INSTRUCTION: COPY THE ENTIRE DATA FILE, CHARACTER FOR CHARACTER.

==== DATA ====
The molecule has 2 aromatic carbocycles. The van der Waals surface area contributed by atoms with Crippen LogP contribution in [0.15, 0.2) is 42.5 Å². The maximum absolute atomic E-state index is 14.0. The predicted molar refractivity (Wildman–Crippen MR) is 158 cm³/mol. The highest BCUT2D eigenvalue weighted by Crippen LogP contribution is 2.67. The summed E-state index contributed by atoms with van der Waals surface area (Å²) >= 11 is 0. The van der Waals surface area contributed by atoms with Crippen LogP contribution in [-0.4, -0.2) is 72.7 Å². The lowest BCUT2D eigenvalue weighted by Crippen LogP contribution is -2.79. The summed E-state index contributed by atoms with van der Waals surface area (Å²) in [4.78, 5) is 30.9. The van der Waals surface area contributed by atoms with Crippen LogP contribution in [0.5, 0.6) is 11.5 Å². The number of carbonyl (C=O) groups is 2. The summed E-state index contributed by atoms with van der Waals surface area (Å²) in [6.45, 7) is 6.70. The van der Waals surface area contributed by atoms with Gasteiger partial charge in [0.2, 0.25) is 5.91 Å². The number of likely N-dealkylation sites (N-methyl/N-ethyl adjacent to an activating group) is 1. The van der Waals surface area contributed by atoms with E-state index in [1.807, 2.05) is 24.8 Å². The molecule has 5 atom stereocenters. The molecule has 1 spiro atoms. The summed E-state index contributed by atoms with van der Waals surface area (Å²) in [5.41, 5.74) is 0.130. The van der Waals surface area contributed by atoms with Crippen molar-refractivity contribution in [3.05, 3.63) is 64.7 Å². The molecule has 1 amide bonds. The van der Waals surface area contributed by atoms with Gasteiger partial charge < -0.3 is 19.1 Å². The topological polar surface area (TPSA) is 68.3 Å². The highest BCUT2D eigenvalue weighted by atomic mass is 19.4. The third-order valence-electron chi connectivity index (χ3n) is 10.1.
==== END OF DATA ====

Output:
The molecule has 2 aromatic carbocycles. The van der Waals surface area contributed by atoms with Crippen LogP contribution in [0.15, 0.2) is 42.5 Å². The maximum absolute atomic E-state index is 14.0. The predicted molar refractivity (Wildman–Crippen MR) is 158 cm³/mol. The highest BCUT2D eigenvalue weighted by Crippen LogP contribution is 2.67. The summed E-state index contributed by atoms with van der Waals surface area (Å²) >= 11 is 0. The van der Waals surface area contributed by atoms with Crippen LogP contribution in [-0.4, -0.2) is 72.7 Å². The lowest BCUT2D eigenvalue weighted by Crippen LogP contribution is -2.79. The summed E-state index contributed by atoms with van der Waals surface area (Å²) in [4.78, 5) is 30.9. The van der Waals surface area contributed by atoms with Crippen LogP contribution in [0.5, 0.6) is 11.5 Å². The number of carbonyl (C=O) groups is 2. The summed E-state index contributed by atoms with van der Waals surface area (Å²) in [6.45, 7) is 6.70. The van der Waals surface area contributed by atoms with Gasteiger partial charge in [0.2, 0.25) is 5.91 Å². The number of likely N-dealkylation sites (N-methyl/N-ethyl adjacent to an activating group) is 1. The van der Waals surface area contributed by atoms with E-state index in [1.807, 2.05) is 24.8 Å². The molecule has 5 atom stereocenters. The molecule has 1 spiro atoms. The summed E-state index contributed by atoms with van der Waals surface area (Å²) in [5.41, 5.74) is 0.130. The van der Waals surface area contributed by atoms with Crippen molar-refractivity contribution in [3.05, 3.63) is 64.7 Å². The molecule has 1 amide bonds. The van der Waals surface area contributed by atoms with Gasteiger partial charge < -0.3 is 19.1 Å². The topological polar surface area (TPSA) is 68.3 Å². The highest BCUT2D eigenvalue weighted by atomic mass is 19.4. The third-order valence-electron chi connectivity index (χ3n) is 10.1.